Are Natural Disasters a Threat to Democracy?

From a new paper by Ryan Carlin:

Can natural disasters undermine democratic legitimacy? This article maps a causal pathway from natural disaster damage to shifts in opinion and behavioral tendencies in less established democracies. It theorizes citizens who suffer damage in such contexts will tend toward lower evaluations of democratic institutions, lower support for democratic values and practices, and stronger dispositions toward action. These expectations are tested with national survey data collected following Chile’s 2010 earthquake and tsunami by analyzing intracountry differences in damage with matching techniques and regression analyses. Results are consistent with expectations, with important implications for Chile and other less established democracies.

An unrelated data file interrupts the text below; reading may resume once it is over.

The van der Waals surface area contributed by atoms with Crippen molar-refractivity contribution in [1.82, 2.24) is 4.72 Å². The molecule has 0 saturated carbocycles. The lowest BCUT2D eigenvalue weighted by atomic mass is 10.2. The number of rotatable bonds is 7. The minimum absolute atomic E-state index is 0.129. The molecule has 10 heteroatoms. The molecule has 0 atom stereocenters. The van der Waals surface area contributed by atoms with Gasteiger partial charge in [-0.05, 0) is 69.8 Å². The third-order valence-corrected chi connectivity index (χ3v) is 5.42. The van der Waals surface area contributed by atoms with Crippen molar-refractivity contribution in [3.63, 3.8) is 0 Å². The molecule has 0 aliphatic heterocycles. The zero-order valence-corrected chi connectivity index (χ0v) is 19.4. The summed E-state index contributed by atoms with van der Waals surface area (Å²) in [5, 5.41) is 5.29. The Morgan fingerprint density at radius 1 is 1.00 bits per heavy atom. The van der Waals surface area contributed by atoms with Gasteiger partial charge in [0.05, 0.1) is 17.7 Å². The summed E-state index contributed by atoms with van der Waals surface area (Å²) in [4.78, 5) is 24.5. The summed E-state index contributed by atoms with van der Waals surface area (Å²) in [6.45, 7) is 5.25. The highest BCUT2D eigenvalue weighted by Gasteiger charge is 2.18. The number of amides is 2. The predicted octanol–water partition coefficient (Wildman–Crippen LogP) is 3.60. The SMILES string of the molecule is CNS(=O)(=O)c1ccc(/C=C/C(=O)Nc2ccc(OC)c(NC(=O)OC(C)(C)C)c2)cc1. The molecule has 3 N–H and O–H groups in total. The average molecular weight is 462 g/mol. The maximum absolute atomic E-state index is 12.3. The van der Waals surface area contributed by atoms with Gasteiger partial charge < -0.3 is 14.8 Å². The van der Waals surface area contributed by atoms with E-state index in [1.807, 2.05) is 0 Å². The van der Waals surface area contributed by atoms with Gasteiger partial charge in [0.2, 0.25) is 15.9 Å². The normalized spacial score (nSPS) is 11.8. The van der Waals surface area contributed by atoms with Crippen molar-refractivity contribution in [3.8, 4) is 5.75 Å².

There was a lot of coverage of the recent Science paper on the connection between higher temperatures and violence (read the Wonkblog recap for all the proper caveats), and Carlin’s paper adds to that general story. Global warming could lead to more natural disasters, which would lead to less support for democracy, more political instability, and a greater chance of civil war. Not that we need more motivation for stopping climate change, but it’s certainly troubling that rising temperatures seem likely to create instability above and beyond what we would expect from the predicted economic destruction.


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